Autonomous mobile robotics gains foothold in manufacturing
May 17, 2013
By Manufacturing AUTOMATION
The market for Autonomous Mobile Robotics (AMR) is in a state of transition. The technology is gaining acceptance in industry and in the public eye. As this continues, the market will both grow rapidly and expand globally, according to a new ARC Advisory Group study.
A market that previously relied upon business from government defense budgets is now rapidly commercializing a decade of solid technological developments. AMR companies involved with the defense industry are taking the necessary steps to repurpose this technology for the industrial and consumer market. The market is still very fragmented and few market constituents feel that they compete directly with their peers. There is currently a significant market opportunity for companies interested in entering the market, especially in underserved markets.
“AMR is truly a transformative technology that allows organizations to make a step change in operational efficiencies. Visionaries are driving adoption, leading this market into a rapid growth stage as application domains continue to expand,” said analyst Scott Evans, the principal author of ARC’s “Autonomous Mobile Robotics Global Market Research Study”.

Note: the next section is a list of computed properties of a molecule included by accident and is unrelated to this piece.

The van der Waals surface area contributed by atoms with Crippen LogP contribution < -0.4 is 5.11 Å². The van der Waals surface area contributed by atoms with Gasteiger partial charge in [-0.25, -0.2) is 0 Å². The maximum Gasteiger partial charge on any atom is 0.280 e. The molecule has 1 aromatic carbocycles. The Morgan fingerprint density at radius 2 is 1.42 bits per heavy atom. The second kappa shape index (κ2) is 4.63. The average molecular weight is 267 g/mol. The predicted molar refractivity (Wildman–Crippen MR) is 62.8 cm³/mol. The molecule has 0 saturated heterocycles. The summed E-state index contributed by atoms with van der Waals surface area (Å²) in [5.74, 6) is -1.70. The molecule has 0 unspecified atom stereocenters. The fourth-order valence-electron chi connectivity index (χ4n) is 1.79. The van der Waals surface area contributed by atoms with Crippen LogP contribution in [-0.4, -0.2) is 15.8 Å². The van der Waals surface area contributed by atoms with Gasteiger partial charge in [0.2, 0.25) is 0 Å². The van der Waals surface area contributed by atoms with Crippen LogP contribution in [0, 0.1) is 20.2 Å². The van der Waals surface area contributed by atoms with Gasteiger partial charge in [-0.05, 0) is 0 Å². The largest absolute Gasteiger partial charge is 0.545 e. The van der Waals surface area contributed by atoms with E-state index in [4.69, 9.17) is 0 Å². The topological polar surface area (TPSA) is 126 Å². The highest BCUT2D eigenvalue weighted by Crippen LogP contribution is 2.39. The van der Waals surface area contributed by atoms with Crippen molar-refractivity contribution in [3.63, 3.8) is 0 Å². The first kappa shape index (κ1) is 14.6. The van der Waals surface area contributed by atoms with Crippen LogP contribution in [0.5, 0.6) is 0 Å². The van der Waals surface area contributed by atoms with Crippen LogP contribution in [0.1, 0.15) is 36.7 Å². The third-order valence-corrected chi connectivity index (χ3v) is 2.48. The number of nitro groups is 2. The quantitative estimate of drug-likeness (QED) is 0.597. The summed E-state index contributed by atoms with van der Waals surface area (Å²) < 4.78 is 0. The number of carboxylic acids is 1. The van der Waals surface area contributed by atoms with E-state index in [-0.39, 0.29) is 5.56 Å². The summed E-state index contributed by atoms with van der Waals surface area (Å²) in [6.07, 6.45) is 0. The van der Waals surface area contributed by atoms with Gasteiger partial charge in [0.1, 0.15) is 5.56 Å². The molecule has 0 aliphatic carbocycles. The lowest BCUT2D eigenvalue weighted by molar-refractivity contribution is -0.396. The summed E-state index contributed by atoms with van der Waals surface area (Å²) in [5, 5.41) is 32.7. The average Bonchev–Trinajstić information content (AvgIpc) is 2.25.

While some solutions have garnered considerable media attention, the use of AMR technology has remained under the media radar in automatic guided vehicles and forklift trucks. Constrained versions of AMR technology have been ongoing in the warehouse, as OEMs of forklift trucks have incorporated navigational capabilities in these vehicles with a restriction on autonomy. Consequently, the total AMR market is highly concentrated in warehousing and distribution. However, the success in warehousing has attracted new entrants to other industries, and the current market for AMR represents only a small fraction of the potential market of this technology.
Many of the well-entrenched material handling companies have begun to offer vehicles featuring navigation technology and decision-making capabilities that self-characterize as AMRs. Seizing on the success of AMRs in material handling, many companies have expanded the industry’s horizons by applying AMR technology to intralogistics in other industries, such as hospitals, medical laboratories, semiconductor fabs, and replenishment in manufacturing.
Japan, while a center for robotics research, has focused on “walking” robots for several decades, primarily for application in the human service sector. Developments have been primarily focused on healthcare to address the aging population, however the technology has gained relatively little traction. As a result, the Japanese market has lagged in adoption of the commercially viable solutions that have been gaining traction in the North American and European market.